By Michael Maraghi, Staff Writer
Reverend Kevin Mannara and attendees at a mass held at Fisher on Oct. 7 honored the Hermance family for their donation to the college.
The development of the Hermance Family Chapel of St. Basil The Great, which was in the works for over five years, was made possible by the Hermance family donation. Ronald E. Hermance was a member of the St. John Fisher College Board of Trustees who passed away in 2014. Part of his bequest included funds that allowed the construction to occur.
Christopher Hermance, son of Ronald Hermance explained the personal and public importance of fulfilling his father’s wish at the dedication ceremony.
“It was always part of my father’s vision and we finally were able to honor his legacy,” said Christoper Hermance. “We just want to be part of the support system and just reflect integrity, reflect kindness, and just be a sanctuary for everyone on campus.”
The chapel, standing tall on the highest point of campus, has been the vision of the Basilian Fathers since 1947 as a house of spiritual growth and reflection for the college. The priests, over seven decades prior, had hoped the chapel would become “the main axis of the campus arranged along the highest ground with the future chapel dominating the campus court.”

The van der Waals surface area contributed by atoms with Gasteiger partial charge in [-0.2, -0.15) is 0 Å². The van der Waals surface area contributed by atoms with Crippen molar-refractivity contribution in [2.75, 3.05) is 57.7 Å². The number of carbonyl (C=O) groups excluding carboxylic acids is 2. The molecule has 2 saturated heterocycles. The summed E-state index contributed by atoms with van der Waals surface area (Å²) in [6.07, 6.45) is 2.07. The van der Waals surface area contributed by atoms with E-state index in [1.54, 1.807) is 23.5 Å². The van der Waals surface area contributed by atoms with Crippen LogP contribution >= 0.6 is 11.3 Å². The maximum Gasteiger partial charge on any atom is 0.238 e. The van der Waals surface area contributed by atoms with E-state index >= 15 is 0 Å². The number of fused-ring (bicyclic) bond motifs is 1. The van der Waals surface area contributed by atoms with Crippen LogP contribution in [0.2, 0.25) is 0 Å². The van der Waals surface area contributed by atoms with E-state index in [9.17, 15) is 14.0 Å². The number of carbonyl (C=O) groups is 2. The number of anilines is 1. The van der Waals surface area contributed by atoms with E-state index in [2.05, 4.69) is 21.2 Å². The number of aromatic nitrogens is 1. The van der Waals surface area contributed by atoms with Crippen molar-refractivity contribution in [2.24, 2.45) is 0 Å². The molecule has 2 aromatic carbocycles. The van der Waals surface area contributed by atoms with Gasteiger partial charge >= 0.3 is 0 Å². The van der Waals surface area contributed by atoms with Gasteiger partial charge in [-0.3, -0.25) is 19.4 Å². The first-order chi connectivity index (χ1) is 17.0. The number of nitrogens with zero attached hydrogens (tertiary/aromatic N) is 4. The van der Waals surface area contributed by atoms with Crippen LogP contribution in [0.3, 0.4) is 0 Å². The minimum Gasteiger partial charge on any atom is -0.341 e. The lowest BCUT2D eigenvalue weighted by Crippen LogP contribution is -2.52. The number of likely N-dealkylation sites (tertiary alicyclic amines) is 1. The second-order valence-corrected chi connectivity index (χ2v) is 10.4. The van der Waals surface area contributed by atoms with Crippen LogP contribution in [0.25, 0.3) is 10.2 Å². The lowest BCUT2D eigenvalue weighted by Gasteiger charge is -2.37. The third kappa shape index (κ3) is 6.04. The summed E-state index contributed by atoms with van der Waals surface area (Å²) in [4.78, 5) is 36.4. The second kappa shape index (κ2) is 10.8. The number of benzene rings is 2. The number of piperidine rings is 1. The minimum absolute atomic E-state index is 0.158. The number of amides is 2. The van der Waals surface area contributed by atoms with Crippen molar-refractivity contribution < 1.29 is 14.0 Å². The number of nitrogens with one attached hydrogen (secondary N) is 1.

Sophomore C.J. Wild who is the sacristan of the new chapel said the strategic location of the chapel allows it to be visible to people passing by or visiting Fisher.
Dedications were made by a list of esteemed attendees that included the Chair of the Board of Trustees Martin L. Birmingham, Fisher President Dr. Gerard J. Rooney and Wild.
“It was a beautiful ceremony,” said Wild. “It was wonderful to see the chapel full of students, of alum, and of people who are closely connected to Fisher. This project was 70 years in the making and it’s a beautiful day and it’s wonderful to see so many people here.”
While the chapel is built through the Catholic tradition, its design and appointments will allow and encourage ecumenical and interfaith worship. Likewise, throughout the day it will provide an oasis for quiet reflection for all looking to escape the pace of campus life.
“It’s a place where students can come, and not only students but all people and people of all faiths – Catholic, Muslim, Jewish, or no faith – to pray, to reflect, and to be a part of the community of believers, community of faithful,” said Wild.